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Electoral Commission of Queensland

The Electoral Commission of Queensland (ECQ) is established under the Electoral Act 1992 as an independent statutory authority, responsible for the impartial conduct of state and local government elections in Queensland.

Electoral Commission of Queensland
Electoral Commission of Queensland logo.jpg
Statutory authority overview
Formed1992
JurisdictionThe State of Queensland
HeadquartersBrisbane
Employees58
Statutory authority executives
  • Patrick Vidgen, Acting Electoral Commissioner
  • Dermot Tiernan, Assistant Electoral Commissioner
Parent departmentDepartment of Justice and Attorney-General
Key document
  • Electoral Act 1992
Websiteecq.qld.gov.au

FunctionsEdit

The Commission has three main functions. It must administer Queensland's electoral laws, conduct democratic parliamentary and industrial elections which are free and review local government boundaries.[1] It is also responsible for referendums, electoral redistributions, education and research into matters related to Queensland elections, providing information to all levels of government, ensuring the electoral roll is maintained and the registering of political parties.[2]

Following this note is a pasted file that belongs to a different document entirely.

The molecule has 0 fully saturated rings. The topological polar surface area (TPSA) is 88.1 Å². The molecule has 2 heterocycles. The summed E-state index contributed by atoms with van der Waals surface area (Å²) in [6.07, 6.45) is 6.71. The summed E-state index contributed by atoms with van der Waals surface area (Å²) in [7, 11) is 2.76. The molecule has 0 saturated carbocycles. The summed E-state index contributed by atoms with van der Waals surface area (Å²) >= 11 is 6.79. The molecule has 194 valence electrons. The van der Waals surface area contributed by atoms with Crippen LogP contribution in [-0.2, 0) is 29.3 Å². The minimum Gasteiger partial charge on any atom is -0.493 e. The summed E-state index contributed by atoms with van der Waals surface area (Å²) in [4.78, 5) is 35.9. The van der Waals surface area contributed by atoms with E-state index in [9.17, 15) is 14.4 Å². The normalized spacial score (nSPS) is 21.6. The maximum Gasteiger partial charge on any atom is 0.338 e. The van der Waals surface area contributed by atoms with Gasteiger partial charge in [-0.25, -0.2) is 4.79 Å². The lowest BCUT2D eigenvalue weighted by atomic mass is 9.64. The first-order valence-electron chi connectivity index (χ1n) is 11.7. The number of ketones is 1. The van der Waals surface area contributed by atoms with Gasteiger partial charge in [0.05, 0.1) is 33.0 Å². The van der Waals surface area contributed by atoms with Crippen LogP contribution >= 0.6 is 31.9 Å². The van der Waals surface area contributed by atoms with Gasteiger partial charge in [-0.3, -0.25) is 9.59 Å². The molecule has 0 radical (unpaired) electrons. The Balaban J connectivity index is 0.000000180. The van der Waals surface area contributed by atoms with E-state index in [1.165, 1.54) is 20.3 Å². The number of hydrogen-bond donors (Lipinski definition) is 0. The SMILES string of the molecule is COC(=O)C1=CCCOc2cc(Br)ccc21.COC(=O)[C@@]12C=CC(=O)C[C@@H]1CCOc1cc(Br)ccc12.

Electronic votingEdit

In 2010, the Commission announced it was conducting research into assisting the deaf and blind to cast a secret vote electronically.[3] However, due to legislative restrictions, electronic voting was not available for the 2012 state election.[4]

See alsoEdit

ReferencesEdit

  1. ^ "About Us". Electoral Commission of Queensland. Archived from the original on 26 January 2012. Retrieved 31 January 2012. Cite uses deprecated parameter |deadurl= (help)
  2. ^ "Electoral Commission of Queensland". Queensland Government Executive Directory. Archived from the original on 17 March 2012. Retrieved 31 January 2012. Cite uses deprecated parameter |deadurl= (help)
  3. ^ Chloe Herrick (18 October 2010). "Queensland Electoral Commission looks to e-voting for blind and vision impaired". Computerworld. IDG Communications. Retrieved 31 January 2012.
  4. ^ Chloe Herrick (6 April 2011). "Queensland legislation holds e-voting at bay". Techworld. IDG Communications. Retrieved 31 January 2012.

External linksEdit